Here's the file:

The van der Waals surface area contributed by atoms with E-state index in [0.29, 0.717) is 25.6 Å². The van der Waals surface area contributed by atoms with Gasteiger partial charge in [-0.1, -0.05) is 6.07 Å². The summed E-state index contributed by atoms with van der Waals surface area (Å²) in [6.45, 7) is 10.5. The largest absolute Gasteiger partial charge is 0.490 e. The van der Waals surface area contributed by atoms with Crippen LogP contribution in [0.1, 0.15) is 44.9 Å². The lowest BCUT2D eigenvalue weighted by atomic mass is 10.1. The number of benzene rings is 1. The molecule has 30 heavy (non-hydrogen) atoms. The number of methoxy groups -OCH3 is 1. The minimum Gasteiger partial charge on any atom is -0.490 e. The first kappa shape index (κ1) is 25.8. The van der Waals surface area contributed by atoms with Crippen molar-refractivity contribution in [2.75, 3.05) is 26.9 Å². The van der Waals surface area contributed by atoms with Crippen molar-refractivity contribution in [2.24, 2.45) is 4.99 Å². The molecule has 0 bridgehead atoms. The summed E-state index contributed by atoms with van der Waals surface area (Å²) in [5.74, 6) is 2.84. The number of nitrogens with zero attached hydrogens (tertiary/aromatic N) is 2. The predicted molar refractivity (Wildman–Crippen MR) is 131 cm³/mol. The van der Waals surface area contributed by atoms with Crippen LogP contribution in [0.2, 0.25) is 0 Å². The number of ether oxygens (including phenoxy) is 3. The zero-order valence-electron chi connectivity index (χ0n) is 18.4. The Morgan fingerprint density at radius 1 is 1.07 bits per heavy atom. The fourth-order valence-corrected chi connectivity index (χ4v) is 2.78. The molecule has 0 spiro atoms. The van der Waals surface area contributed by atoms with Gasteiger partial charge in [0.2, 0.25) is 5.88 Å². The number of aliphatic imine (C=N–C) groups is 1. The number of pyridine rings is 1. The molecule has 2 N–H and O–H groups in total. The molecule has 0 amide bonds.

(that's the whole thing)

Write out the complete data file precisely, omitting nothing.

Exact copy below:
The van der Waals surface area contributed by atoms with E-state index in [0.29, 0.717) is 25.6 Å². The van der Waals surface area contributed by atoms with Gasteiger partial charge in [-0.1, -0.05) is 6.07 Å². The summed E-state index contributed by atoms with van der Waals surface area (Å²) in [6.45, 7) is 10.5. The largest absolute Gasteiger partial charge is 0.490 e. The van der Waals surface area contributed by atoms with Crippen LogP contribution in [0.1, 0.15) is 44.9 Å². The lowest BCUT2D eigenvalue weighted by atomic mass is 10.1. The number of benzene rings is 1. The molecule has 30 heavy (non-hydrogen) atoms. The number of methoxy groups -OCH3 is 1. The minimum Gasteiger partial charge on any atom is -0.490 e. The first kappa shape index (κ1) is 25.8. The van der Waals surface area contributed by atoms with Crippen molar-refractivity contribution in [2.75, 3.05) is 26.9 Å². The van der Waals surface area contributed by atoms with Crippen molar-refractivity contribution in [2.24, 2.45) is 4.99 Å². The molecule has 0 bridgehead atoms. The summed E-state index contributed by atoms with van der Waals surface area (Å²) in [5.74, 6) is 2.84. The number of nitrogens with zero attached hydrogens (tertiary/aromatic N) is 2. The predicted molar refractivity (Wildman–Crippen MR) is 131 cm³/mol. The van der Waals surface area contributed by atoms with Crippen LogP contribution in [0.2, 0.25) is 0 Å². The number of ether oxygens (including phenoxy) is 3. The zero-order valence-electron chi connectivity index (χ0n) is 18.4. The Morgan fingerprint density at radius 1 is 1.07 bits per heavy atom. The fourth-order valence-corrected chi connectivity index (χ4v) is 2.78. The molecule has 0 spiro atoms. The van der Waals surface area contributed by atoms with Gasteiger partial charge in [0.2, 0.25) is 5.88 Å². The number of aliphatic imine (C=N–C) groups is 1. The number of pyridine rings is 1. The molecule has 2 N–H and O–H groups in total. The molecule has 0 amide bonds.